CHANS researchers not keen on ‘political ecology questions’

In a recent article in Ecology and Society, hundreds of people who research ‘coupled human and natural systems’ (CHANS)  were asked, what research questions do they consider most important for the field? A two-stage process was used to identify the key questions, and Likert scale responses elicited. As Appendix 3 of the article shows, the two top questions  chosen were  ‘How do policies influence human-nature interactions?‘ and ‘How will human population patterns change with ongoing changes in availability of water?‘ A range of land and agriculture questions came top.

The research question ‘Can we generate political ecology/economy methods that incorporate history, assymetrical power, and access?‘ came very close to the bottom of the list and was not included in the ‘top 40’ (see Appendix 3). Not much else appeared in that list that had much bearing on historical patterns of greed or power in causing environmental problems.

Conclusion – CHANS research appears rather apolitical. The favoured questions are interesting, but not necessarily key to explaining the difficult world we now live in. Meanwhile, what we actually need to understand, and combat, is unequal expressions of power and the resulting effects on natural and social systems. Displacement, as well as ‘conservation’; land grabbing, as well as land cover; corporate and government greed, as well as ‘policies’.  In short, ‘accumulation by dispossession’ , gender, race  and power inequalities,  are somehow de-emphasized in CHANS, from this survey.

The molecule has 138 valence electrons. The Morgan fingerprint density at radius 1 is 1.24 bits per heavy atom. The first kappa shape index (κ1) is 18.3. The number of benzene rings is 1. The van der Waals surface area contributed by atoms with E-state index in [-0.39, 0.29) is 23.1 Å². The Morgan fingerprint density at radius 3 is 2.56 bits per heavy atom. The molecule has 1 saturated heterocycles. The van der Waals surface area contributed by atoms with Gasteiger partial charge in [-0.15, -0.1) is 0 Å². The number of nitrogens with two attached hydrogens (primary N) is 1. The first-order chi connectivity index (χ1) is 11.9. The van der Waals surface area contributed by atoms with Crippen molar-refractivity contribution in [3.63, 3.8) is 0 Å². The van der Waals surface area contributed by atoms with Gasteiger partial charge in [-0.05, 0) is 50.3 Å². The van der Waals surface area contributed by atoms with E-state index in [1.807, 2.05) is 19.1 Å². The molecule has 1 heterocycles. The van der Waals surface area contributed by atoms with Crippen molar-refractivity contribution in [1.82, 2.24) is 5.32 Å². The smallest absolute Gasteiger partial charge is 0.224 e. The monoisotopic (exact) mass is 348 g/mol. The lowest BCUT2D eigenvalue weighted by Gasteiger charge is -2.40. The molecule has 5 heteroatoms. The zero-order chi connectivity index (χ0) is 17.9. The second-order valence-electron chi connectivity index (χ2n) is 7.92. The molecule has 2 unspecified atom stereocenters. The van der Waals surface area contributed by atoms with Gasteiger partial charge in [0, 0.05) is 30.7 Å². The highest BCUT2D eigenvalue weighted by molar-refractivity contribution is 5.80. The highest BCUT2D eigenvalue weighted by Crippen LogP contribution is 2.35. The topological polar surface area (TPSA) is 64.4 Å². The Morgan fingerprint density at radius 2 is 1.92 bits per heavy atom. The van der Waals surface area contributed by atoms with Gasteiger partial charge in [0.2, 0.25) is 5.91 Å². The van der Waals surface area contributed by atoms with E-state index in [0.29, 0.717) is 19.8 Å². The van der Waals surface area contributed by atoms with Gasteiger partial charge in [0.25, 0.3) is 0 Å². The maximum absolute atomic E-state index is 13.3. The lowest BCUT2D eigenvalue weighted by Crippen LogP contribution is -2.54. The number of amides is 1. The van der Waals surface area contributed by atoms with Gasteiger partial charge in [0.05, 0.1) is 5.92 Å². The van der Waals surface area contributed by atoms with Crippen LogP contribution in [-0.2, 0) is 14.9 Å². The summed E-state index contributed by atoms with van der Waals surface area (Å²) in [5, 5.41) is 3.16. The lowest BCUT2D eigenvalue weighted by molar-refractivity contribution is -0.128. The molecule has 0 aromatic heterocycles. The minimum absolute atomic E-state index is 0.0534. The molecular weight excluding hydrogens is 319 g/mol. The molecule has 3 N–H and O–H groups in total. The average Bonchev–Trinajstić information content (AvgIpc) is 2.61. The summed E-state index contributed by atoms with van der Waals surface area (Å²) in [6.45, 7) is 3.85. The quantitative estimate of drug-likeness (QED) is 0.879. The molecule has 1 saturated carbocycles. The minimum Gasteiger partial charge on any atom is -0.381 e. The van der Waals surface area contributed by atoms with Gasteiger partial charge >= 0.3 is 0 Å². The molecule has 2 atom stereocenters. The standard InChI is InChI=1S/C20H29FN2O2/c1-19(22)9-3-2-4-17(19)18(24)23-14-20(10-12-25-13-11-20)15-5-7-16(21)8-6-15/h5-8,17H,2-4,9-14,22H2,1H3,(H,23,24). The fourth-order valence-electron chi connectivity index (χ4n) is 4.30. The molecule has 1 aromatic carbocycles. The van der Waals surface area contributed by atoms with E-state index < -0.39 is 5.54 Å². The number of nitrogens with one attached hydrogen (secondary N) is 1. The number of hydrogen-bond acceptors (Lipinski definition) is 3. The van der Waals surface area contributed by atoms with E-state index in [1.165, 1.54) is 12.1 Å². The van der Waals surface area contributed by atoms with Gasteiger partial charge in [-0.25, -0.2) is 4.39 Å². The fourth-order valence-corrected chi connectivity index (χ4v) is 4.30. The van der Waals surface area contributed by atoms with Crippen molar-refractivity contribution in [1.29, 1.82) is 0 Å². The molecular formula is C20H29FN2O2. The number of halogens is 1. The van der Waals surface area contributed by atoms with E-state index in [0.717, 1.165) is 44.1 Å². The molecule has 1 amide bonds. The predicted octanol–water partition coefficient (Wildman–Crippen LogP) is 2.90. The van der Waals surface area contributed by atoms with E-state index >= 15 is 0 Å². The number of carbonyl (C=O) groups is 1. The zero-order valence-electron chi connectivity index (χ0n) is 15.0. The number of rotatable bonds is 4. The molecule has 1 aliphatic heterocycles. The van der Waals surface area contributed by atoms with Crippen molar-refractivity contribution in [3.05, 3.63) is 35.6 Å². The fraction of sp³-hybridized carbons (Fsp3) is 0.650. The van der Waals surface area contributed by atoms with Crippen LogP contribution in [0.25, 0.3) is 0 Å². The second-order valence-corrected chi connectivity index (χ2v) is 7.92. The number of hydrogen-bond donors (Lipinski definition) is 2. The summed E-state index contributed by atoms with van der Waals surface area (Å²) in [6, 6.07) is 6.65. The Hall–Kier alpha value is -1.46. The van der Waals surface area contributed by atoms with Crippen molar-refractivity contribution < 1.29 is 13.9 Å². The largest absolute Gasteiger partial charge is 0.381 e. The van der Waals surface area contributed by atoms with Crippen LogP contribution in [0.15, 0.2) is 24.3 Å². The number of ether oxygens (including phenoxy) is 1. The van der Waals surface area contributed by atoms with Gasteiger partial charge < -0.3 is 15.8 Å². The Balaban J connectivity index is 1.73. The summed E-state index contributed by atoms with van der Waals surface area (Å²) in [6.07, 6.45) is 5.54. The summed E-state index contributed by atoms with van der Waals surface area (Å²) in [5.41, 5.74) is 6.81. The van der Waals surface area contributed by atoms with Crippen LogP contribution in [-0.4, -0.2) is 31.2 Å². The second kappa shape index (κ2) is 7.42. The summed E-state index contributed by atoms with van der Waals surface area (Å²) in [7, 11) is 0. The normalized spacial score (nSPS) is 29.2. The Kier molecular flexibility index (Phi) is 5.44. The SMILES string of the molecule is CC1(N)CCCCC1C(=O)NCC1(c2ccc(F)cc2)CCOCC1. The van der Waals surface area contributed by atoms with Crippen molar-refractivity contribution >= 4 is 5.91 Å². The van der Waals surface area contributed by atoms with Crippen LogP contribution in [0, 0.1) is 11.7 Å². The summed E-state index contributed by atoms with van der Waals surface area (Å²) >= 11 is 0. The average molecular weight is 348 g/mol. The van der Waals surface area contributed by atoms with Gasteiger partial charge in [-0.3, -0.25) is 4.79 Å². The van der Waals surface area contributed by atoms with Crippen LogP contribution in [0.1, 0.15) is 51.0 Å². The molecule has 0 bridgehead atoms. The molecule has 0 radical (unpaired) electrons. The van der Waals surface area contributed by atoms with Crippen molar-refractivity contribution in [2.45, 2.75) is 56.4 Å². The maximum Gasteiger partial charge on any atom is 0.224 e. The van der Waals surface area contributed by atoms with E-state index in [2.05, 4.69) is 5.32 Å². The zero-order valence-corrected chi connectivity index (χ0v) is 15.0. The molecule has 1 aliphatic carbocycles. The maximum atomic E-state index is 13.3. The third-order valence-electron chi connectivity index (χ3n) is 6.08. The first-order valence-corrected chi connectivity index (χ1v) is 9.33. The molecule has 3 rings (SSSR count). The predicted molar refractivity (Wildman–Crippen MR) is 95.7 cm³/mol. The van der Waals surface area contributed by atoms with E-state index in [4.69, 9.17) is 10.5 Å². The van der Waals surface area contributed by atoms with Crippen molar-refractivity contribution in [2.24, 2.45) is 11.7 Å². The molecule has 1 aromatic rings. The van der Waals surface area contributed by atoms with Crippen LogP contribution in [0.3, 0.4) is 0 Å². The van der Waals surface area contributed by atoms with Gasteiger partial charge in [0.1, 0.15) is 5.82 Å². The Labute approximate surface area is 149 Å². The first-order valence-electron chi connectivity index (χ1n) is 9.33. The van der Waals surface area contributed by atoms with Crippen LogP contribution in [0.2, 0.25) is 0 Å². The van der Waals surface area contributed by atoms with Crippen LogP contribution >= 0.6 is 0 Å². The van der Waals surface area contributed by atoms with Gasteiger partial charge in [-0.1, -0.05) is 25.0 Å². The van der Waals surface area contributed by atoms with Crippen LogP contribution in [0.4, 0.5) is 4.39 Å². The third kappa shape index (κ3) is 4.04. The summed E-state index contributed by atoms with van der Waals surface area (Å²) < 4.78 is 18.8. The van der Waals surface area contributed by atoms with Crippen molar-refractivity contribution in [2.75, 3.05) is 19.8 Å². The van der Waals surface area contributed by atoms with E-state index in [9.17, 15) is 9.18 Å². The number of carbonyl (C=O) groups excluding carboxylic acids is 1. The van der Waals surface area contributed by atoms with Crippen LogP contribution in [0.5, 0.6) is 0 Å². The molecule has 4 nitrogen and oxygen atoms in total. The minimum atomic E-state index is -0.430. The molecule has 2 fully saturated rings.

Rather a sad reflection on human-environment scholarship (my academic community since the late 1980s).

Maybe a replication of the study is needed? (or a reply)

Kramer, D. B., J. Hartter, A. E. Boag, M. Jain, K. Stevens, K. Ann Nicholas, W. J. McConnell, and J. Liu. 2017. Top 40 questions in coupled human and natural systems (CHANS) research. Ecology and Society 22(2):44.

2 thoughts on “CHANS researchers not keen on ‘political ecology questions’

  • Thanks for adding to the conversation! Dan Kramer is overseas, but responded, “The observation that CHANS researchers don’t care about political ecology might be fair, at least according to our results, but we provided plenty of caveats about the interpretation and representation of our results.”

    Jack Liu notes that in this fast-evolving research world, the perspective of political ecology researchers very likely may grow, especially thanks to discussions like this. CHANS, and particularly its evolution to the telecoupling framework (, is marked by change, very likely including the ways you cite. — Sue Nichols, Center for Systems Integration at Michigan State University


Leave a Reply

Please log in using one of these methods to post your comment: Logo

You are commenting using your account. Log Out /  Change )

Twitter picture

You are commenting using your Twitter account. Log Out /  Change )

Facebook photo

You are commenting using your Facebook account. Log Out /  Change )

Connecting to %s